Simon James (Jesse Eisenberg), the hero of Richard Ayoade's comic thriller The Double, is a spineless, toothless, whimpering corporate drone. He's trapped in a menial job at a ghoulish company that looks like it was born out of some Kafkaesque nightmare. The world that we see here seems eternally bound to the vacuum-tube technology of the 1950s, and the vague hum of machines hangs in the air. We never learn what function this business performs, and Simon himself may scarcely know. Amid all of this bleakness, a source of hope arises in the form of Hannah (Mia Wasikowska), a copy girl at the company for whom Simon yearns -- although he can barely summon the moxie to speak with her. Then Simon's doppelganger materializes. Called James Simon (Eisenberg again), he seems to possess all of the qualities Simon James lacks, including confidence, suaveness with Hannah, a flair for business, and an ability to make enormous strides at work. Before long, James seems poised to take over Simon's life.
This picture may have been adapted by Ayoade and Avi Korine from Fyodor Dostoyevsky's novel of the same title, but it finds more recent pop-culture antecedents in Terry Gilliam's sci-fi comedy Brazil, Michael Radford's Orwell adaptation 1984 (the brilliant production design by Joseph Crank for The Double echoes both movies), and -- in its premise -- the 1946 Walt Disney cartoon short Donald's Double Trouble, in which Donald Duck must wrest his life back from his identical twin. This is a fun conceit that provides an enormous amount of comedic and dramatic mileage. Unfortunately, Ayoade's direction - which many viewers found so satisfying in his cult hit Submarine -- comes across here as maladroit: He seldom sets up and delivers his gags effectively on camera, so we're forced to look beyond the sophomoric execution and laugh solely at the concepts on display, which is a lot to ask of an audience. For example, an early scene has Simon struggling to leave a subway car to greet Hannah, only to be immobilized by oncoming passengers who are carrying enormous brown boxes onto the train. It's a funny idea, but the dramatic blocking and the facial reactions from Eisenberg don't ring true -- there are enormous gaps between the actors, leaving plenty of space for anyone (confident or not) to easily stroll between the men. In addition, Eisenberg pantomimes very broadly here, with the result that nothing about his response to the situation feels credible. And Ayoade's visual-storytelling skills aren't up to par either: One of the central story motifs, for instance, involves Simon watching Hannah through a telescope in his apartment each evening as she ritualistically draws an illustration, tears it up, and throws it into the incinerator. On a nightly basis, Simon races down to the boiler room to retrieve the scraps of paper before they burn. It's an inspired concept, yet the shot choices are so poorly done that we initially have a difficult time ascertaining what is going on.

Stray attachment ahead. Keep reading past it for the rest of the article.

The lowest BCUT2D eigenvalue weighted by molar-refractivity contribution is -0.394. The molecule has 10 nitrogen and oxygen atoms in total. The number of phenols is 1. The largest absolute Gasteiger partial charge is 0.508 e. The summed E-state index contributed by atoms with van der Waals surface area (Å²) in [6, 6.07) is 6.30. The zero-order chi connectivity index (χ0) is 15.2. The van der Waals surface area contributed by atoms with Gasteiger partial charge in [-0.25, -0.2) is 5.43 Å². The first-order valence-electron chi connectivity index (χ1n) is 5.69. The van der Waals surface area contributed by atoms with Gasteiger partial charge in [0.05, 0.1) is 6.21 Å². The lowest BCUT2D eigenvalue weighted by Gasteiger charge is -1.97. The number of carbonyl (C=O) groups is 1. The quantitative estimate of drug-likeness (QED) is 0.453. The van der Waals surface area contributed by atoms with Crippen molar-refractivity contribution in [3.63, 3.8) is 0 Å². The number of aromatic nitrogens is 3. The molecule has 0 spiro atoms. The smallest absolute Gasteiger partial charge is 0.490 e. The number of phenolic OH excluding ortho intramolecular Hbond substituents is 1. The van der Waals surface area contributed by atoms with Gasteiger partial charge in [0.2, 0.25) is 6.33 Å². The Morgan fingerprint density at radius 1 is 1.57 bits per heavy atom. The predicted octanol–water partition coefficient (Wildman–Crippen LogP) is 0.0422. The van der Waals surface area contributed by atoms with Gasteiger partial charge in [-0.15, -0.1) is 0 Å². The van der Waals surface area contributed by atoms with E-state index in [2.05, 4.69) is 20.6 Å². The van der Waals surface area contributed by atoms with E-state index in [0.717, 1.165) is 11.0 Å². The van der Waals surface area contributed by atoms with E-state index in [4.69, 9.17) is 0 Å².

Nor is the narrative here ideally conceived. It's irritating, for example, that Ayoade and Korine waffle over whether the supporting characters are able to tell the difference between Simon and James depending on the needs of the scene at hand; the twists in the story seem born out of convenience. And if the setup and initial stages of the picture feel awkward and disappointing, the conclusion strikes one as so overwrought and complicated that the film becomes totally hopeless. We get two Eisenbergs running around, switching places, and experiencing different fates, yet cannot tell who is who; it's about as clear of a denouement as the finale of Andrzej Zulawski's Possession, with its multiple Sam Neills all suffocating and wreaking havoc on Isabelle Adjani.
The Double is a particularly disappointing film because it seemed so full of promise, and surely must have looked like a dream project on the page. Eisenberg and Wasikowska do what they can, but the execution is too poor to send the movie aloft.